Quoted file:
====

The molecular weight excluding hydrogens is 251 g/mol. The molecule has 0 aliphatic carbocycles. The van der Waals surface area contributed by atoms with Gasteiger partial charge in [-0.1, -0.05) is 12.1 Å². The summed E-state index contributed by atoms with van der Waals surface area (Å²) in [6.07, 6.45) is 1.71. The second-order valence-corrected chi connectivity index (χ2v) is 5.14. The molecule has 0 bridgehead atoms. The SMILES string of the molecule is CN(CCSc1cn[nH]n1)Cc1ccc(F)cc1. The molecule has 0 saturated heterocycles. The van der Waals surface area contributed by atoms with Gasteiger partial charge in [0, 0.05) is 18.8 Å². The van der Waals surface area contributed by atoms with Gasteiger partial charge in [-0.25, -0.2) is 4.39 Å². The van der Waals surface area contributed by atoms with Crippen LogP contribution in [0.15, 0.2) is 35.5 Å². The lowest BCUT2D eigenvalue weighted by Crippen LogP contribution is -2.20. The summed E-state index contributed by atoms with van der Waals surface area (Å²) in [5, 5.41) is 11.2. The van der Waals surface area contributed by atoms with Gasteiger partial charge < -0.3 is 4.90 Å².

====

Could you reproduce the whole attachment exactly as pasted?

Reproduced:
The molecular weight excluding hydrogens is 251 g/mol. The molecule has 0 aliphatic carbocycles. The van der Waals surface area contributed by atoms with Gasteiger partial charge in [-0.1, -0.05) is 12.1 Å². The summed E-state index contributed by atoms with van der Waals surface area (Å²) in [6.07, 6.45) is 1.71. The second-order valence-corrected chi connectivity index (χ2v) is 5.14. The molecule has 0 bridgehead atoms. The SMILES string of the molecule is CN(CCSc1cn[nH]n1)Cc1ccc(F)cc1. The molecule has 0 saturated heterocycles. The van der Waals surface area contributed by atoms with Gasteiger partial charge in [0, 0.05) is 18.8 Å². The van der Waals surface area contributed by atoms with Gasteiger partial charge in [-0.25, -0.2) is 4.39 Å². The van der Waals surface area contributed by atoms with Crippen LogP contribution in [0.15, 0.2) is 35.5 Å². The lowest BCUT2D eigenvalue weighted by Crippen LogP contribution is -2.20. The summed E-state index contributed by atoms with van der Waals surface area (Å²) in [5, 5.41) is 11.2. The van der Waals surface area contributed by atoms with Gasteiger partial charge < -0.3 is 4.90 Å².